funhomemusical   unbearable lightness portia de rossi   PriceofSalt   FriedGreenTomatoes   the-miseducation-of-cameron-post-cover-final

Looking for a juicy tell-all for the drive down?
Fun Home by Alison Bechdel is one of my all-time favorites. The graphic memoir explores Bechdel’s fraught relationship with her closeted gay, perfectionist father and his unexpected suicide. Despite the subject matter, Bechdel’s tone is more thoughtful than ruminating, probing for the truth in a situation with many sides. As someone who was a baby butch at one time, it was a breath of fresh air to see myself reflected in child- and college-Alison. This read can be accomplished in a few hours.
Unbearable Lightness by Portia de Rossi is another quick read, but it is not light. The memoir recounts de Rossi’s lengthy struggle with bulimia and anorexia, her journey from rock bottom, when her organs nearly shut down, to a very nice life with Ellen Degeneres and their horses. I will say it brought back eating-disordered feelings from adolescence that I didn’t know I still had– de Rossi’s devastating internal monologues can be triggering– but it’s an important story and an engrossing read.

The Price of Salt by Patricia Highsmith might be the perfect road-trip story, straddling the line between pulp novel and classic literature. You’ve probably already seen the 2015 movie, Carol, but I’m gonna say the book is worth reading too. Highsmith’s prose tends to maunder in details that I thought not at all necessary to plot or characterization, but I found it interesting on an anthropological level to see Therese and Carol’s relationship unfold in 1952. Elements of the story are lifted straight out of Highsmith and her friends’ lives, adding to the realism. For the romance crowd, if you like the “Oh no, there’s only one bed and we have to share it!” trope, you’re gonna love this.

Looking for something profound so that when your relatives ask what you’re reading, you don’t have to feel ashamed?
I actually haven’t finished Fried Green Tomatoes by Fanny Flagg, only because the prose lends itself to be read slow as molasses. There is definitely a lot in this book that would not be considered politically correct. I don’t know how many times I’ve thought, “Is this a White Savior narrative?” The romance is also only one thread in a rich tapestry of family and food. But Fried Green Tomatoes feeds my soul because it depicts a lesbian-headed family living in the south, in the 20s and 30s, and no one ever says a word about them being different or wrong. I actually tried fried green tomatoes (the food) the other day. Spoiler alert: They were delicious.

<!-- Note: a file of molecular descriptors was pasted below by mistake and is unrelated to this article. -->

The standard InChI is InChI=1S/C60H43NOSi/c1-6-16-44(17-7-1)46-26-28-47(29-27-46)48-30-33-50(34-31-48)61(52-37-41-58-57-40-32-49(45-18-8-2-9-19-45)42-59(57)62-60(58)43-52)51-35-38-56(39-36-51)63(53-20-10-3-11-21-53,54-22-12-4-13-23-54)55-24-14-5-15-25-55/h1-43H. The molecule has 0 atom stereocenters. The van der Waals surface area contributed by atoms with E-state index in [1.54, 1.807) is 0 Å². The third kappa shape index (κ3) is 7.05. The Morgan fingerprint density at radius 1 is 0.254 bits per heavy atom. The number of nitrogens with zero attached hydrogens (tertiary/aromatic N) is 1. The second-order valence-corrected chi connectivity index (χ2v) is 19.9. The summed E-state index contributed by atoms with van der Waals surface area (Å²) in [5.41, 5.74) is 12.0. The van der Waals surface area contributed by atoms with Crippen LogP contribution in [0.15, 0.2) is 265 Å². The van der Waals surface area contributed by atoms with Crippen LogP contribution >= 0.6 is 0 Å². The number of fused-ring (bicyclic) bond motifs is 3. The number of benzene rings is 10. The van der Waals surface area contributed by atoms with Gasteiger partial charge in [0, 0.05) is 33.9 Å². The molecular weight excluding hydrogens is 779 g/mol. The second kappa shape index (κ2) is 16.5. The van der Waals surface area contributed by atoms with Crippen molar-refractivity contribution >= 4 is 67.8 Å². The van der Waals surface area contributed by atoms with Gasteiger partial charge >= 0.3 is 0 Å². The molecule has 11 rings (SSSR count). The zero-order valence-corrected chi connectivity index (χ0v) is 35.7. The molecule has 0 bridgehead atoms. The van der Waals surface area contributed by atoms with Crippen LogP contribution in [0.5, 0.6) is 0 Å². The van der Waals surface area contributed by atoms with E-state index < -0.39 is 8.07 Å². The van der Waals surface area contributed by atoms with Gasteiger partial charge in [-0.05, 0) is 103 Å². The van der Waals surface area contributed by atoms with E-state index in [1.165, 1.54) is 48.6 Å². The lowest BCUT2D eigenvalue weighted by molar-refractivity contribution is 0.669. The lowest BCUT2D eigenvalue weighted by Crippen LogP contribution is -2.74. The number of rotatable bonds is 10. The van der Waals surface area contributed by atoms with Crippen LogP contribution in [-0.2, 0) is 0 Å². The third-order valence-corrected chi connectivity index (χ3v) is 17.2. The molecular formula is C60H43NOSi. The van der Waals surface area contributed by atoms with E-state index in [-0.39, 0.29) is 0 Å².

I was going to do a separate YA section, but then I was like, nah. The Miseducation of Cameron Post by emily m. danforth is Literature. Set in small-town Montana in a fully-fleshed out fictional city, The Miseducation is so hyperreal, I kept thinking, “This has to be autobiographical, right? No way someone could make up that much detail.” And yet, danforth did. Right down to watching the girl you like skid her flip flop a little too far away and lunge to pick it up with her toes. A bittersweet story of parental mortality, thwarted teenage love, and coming of age, I couldn’t bring myself to read this one on the beach because it made me feel like my heart was in my throat.

secondmangocover   LoveDevoursbySarahDiemer   ClimbingtheDatePalm-200x300   BrandedAnn   olive conspiracy

Looking for adventure, romance, and fantasy all rolled into one beautiful escapist mess?

Not gonna lie– this is what I consider a Certified Lesbian Beach Read. Sitting ankle-deep in the surf with wind sand-blasting my face and the sun encroaching ever-closer to my beergarita, I’m not exactly looking to think too hard. I want to see some salty pirate pansexuals, some transcendentally beautiful trans mermaids, and some lesbian ladies in full 16th-century attire making out on a tropical island.

First off, I can recommend Love Devours: Tales of Monstrous Adoration by Sarah Diemer. You can download “The Witch Sea” for free on Amazon separately, but my favorite story in this collection is “Seek.” I don’t want to give too much away, but I’ll say this: Mysterious sea woman. Girl-knight seeking to win the hand of a beautiful princess. Sultry enchantress. Intrigue! Also check out The Monstrous Sea by Sarah and Jennifer Diemer for its trans girl YA mermaid story, “True if By Sea.”

I would be remiss if I didn’t mention The Second Mango by our own Shira Glassman for its lesbian princess, her woman-knight BFF, her bisexual long-lost love, and the tropical, vaguely Floridian setting in which they frolic.

Finally, Branded Ann by Merry Shannon was a recent standout, well-plotted with a careful balance of romance and adventure. This is the lesbian Pirates of the Caribbean– a search for lost treasure, threats of mutiny, mayyyyybe some kind of supernatural being?? I also came away feeling like I learned something about 16th century piracy, all while enjoying sizzling hot sexual tension. My only gripe is the character description. I felt like had no idea what most of the characters looked like, except the two main characters, who were described in frequent and florid detail. Still, this was all I ever wanted, all I ever needed in a pirate romance novel. (This one comes with a trigger warning for sexual assault mentions.)